Other collaborators have included Sting, Shakira, Jeff Beck, AR Rahman and a certain Paul McCartney, who co-wrote and sang My Soul on Sawhney’s 2008 album London Undersound. “I still think it’s amazing that he came to this house, where I am now, and recorded that with me,” he says. “He also came to see me at the Royal Albert Hall four days after George Harrison’s death, which was incredible. He’s just a really nice bloke. He still sends me a Christmas card every year.
“It’s interesting, because on one level he’s very down to earth, and on another level he’s a legend. It’s happened to me a few times, meeting people like that. And it’s taught me not to lionise people, or put them on pedestals, because when you meet human beings, it’s important to engage with them as human beings. Otherwise you’re no longer seeing them as flawed. You’re dehumanising them.”
This, he adds, is the problem with statues, which have become a focus of anger during the recent Black Lives Matters protests. Questions of race and identity, of course, have been central to much of Sawhney’s work, including his landmark, Mercury Music Prize-nominated 1999 album Beyond Skin, in which he sampled his parents’ experience of leaving Punjab for England on the key track Immigrant. Two decades on, he says, those pre-millennial days now feel almost like a lost age of optimism compared to the landscape in which he about to launch his 12th album, Immigrants.
“In some ways, this album is almost a sequel to Beyond Skin,” he says. “But it’s ironic that, in the sequel, it feels like we’ve regressed, rather than moved forward. It’s good that the songs have a currency, but the reason why they have is sad, really.”
Growing up in Rochester, Kent, Sawhney was the only Asian pupil in a school of 700. He was punched, kicked and called ‘curry face’ on a daily basis, and was even followed home by a van with a loud hailer telling him to “go home”. Has this been a driver, in some ways, for his artistic output?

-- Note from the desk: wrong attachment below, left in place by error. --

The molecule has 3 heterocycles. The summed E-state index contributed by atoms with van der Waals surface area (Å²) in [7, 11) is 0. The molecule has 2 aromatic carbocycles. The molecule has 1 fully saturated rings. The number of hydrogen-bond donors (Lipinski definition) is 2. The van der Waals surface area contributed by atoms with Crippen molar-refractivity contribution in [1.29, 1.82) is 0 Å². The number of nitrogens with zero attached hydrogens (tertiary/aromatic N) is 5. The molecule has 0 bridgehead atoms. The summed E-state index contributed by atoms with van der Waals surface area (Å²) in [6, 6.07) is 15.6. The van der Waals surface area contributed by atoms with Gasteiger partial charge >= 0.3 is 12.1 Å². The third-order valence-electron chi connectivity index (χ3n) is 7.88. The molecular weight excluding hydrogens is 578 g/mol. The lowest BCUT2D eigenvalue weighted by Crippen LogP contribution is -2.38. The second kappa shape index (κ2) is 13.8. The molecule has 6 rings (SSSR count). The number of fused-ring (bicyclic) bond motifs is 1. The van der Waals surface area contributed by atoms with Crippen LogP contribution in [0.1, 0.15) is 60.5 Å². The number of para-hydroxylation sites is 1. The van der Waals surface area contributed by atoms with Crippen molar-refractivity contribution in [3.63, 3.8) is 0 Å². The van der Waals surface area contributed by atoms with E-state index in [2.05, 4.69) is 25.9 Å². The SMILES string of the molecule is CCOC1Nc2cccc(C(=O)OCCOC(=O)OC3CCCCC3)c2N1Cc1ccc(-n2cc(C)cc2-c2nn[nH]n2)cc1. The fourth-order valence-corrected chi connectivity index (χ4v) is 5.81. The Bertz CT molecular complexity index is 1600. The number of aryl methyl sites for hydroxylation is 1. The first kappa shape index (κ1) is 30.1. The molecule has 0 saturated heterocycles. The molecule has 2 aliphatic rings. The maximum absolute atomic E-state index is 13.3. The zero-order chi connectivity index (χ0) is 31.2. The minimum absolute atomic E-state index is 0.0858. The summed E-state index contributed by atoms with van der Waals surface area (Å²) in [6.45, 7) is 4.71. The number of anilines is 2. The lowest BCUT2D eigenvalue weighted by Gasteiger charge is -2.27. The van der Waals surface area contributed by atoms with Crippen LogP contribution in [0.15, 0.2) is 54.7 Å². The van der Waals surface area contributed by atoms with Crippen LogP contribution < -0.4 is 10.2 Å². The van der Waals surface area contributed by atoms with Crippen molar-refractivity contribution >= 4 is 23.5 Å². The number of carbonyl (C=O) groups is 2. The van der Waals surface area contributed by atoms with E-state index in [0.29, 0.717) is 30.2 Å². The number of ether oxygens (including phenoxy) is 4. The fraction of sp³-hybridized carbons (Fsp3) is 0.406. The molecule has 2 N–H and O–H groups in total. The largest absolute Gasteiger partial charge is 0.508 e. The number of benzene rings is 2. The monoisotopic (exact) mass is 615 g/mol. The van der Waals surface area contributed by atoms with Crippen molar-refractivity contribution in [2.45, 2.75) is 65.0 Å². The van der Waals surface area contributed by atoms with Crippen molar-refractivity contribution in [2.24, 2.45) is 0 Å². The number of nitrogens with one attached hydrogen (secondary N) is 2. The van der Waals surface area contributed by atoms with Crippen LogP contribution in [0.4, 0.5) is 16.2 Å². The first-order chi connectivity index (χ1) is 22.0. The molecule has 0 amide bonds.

“I think constantly that is the case,” he says. “I’ve been in therapy now for six years, and I think that’s an ongoing thing. You’re constantly confronting demons and stuff from the past that triggers you in different ways.”
Patriotism is something he finds a slightly alien concept. “I understand people feeling pride in culture,” he says. “That’s something you can contribute to. But when I see people talking about being proud of being a certain nationality, I always think: well how? You haven’t contributed towards that in any way. Where does pride come into that?”
It was these conflicted feelings of national identity that, in 2005, led him to turn down the OBE. “I turned it down for several reasons,” he explains. “One was the war in Iraq, which was still very much in my mind. But also because it’s got the word ‘Empire’, with its negative associations of colonialism.
“So I turned it down, but my dad afterwards said to me, ‘I wish you’d taken it’. I asked why, and he said, ‘First of all for my birthday it would have meant a lot, and secondly, it’s a symbol of how far we’ve come as immigrants and as a family.
“When he died, it resonated with me. And then the year before last, I got a letter, with this offer of the CBE, on his birthday. And I thought, well that feels like a sign. And then, weirdly, it was presented to me on my mum and dad’s wedding anniversary. So that was very special, and very personal.
“It’s not something I pay a lot of attention to,” he adds. “But I have put it on my profile on Twitter, because right now I feel like: why is it only people of colour who feel the need to apologise for getting honours? It’s about me as a musician, it’s not about me as a member of the Empire, so I don’t see why I should apologise for it.”
Accents with Nitin Sawhney is on Scala Radio – catch up at planetradio.co.uk.
Immigrants is out later this year.
An edited version of this interview appeared in Waitrose Weekend published July 16, 2020 (c) Waitrose Weekend